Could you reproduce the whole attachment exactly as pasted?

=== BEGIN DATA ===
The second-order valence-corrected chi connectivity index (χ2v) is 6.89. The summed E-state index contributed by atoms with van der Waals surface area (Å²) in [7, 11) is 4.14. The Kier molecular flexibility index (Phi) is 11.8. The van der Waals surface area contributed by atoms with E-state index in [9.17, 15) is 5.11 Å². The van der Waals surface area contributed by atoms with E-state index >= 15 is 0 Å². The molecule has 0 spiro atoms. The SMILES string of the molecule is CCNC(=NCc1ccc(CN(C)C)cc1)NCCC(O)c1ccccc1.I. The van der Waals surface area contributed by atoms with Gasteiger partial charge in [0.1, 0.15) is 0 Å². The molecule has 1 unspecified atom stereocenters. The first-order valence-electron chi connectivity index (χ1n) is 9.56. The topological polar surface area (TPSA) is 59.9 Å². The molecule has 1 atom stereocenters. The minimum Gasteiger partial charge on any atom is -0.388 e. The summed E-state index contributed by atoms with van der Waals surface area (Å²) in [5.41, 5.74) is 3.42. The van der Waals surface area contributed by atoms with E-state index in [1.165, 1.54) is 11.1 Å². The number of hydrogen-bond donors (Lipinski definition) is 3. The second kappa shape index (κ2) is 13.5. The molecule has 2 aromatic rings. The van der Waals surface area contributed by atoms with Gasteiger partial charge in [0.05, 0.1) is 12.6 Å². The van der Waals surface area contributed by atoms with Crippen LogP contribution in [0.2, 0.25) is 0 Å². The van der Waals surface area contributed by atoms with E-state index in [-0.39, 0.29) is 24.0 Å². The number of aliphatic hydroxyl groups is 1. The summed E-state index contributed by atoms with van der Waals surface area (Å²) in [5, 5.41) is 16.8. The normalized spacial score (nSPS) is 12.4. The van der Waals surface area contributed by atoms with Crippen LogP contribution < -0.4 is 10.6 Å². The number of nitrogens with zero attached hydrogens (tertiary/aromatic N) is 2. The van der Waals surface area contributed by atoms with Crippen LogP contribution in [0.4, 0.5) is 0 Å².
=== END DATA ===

The second-order valence-corrected chi connectivity index (χ2v) is 6.89. The summed E-state index contributed by atoms with van der Waals surface area (Å²) in [7, 11) is 4.14. The Kier molecular flexibility index (Phi) is 11.8. The van der Waals surface area contributed by atoms with E-state index in [9.17, 15) is 5.11 Å². The van der Waals surface area contributed by atoms with E-state index >= 15 is 0 Å². The molecule has 0 spiro atoms. The SMILES string of the molecule is CCNC(=NCc1ccc(CN(C)C)cc1)NCCC(O)c1ccccc1.I. The van der Waals surface area contributed by atoms with Gasteiger partial charge in [0.1, 0.15) is 0 Å². The molecule has 1 unspecified atom stereocenters. The first-order valence-electron chi connectivity index (χ1n) is 9.56. The topological polar surface area (TPSA) is 59.9 Å². The molecule has 1 atom stereocenters. The minimum Gasteiger partial charge on any atom is -0.388 e. The summed E-state index contributed by atoms with van der Waals surface area (Å²) in [5.41, 5.74) is 3.42. The van der Waals surface area contributed by atoms with E-state index in [1.165, 1.54) is 11.1 Å². The number of hydrogen-bond donors (Lipinski definition) is 3. The second kappa shape index (κ2) is 13.5. The molecule has 2 aromatic rings. The van der Waals surface area contributed by atoms with Gasteiger partial charge in [0.05, 0.1) is 12.6 Å². The van der Waals surface area contributed by atoms with Crippen LogP contribution in [0.2, 0.25) is 0 Å². The van der Waals surface area contributed by atoms with E-state index in [-0.39, 0.29) is 24.0 Å². The number of aliphatic hydroxyl groups is 1. The summed E-state index contributed by atoms with van der Waals surface area (Å²) in [5, 5.41) is 16.8. The normalized spacial score (nSPS) is 12.4. The van der Waals surface area contributed by atoms with Crippen LogP contribution < -0.4 is 10.6 Å². The number of nitrogens with zero attached hydrogens (tertiary/aromatic N) is 2. The van der Waals surface area contributed by atoms with Crippen LogP contribution in [0.4, 0.5) is 0 Å².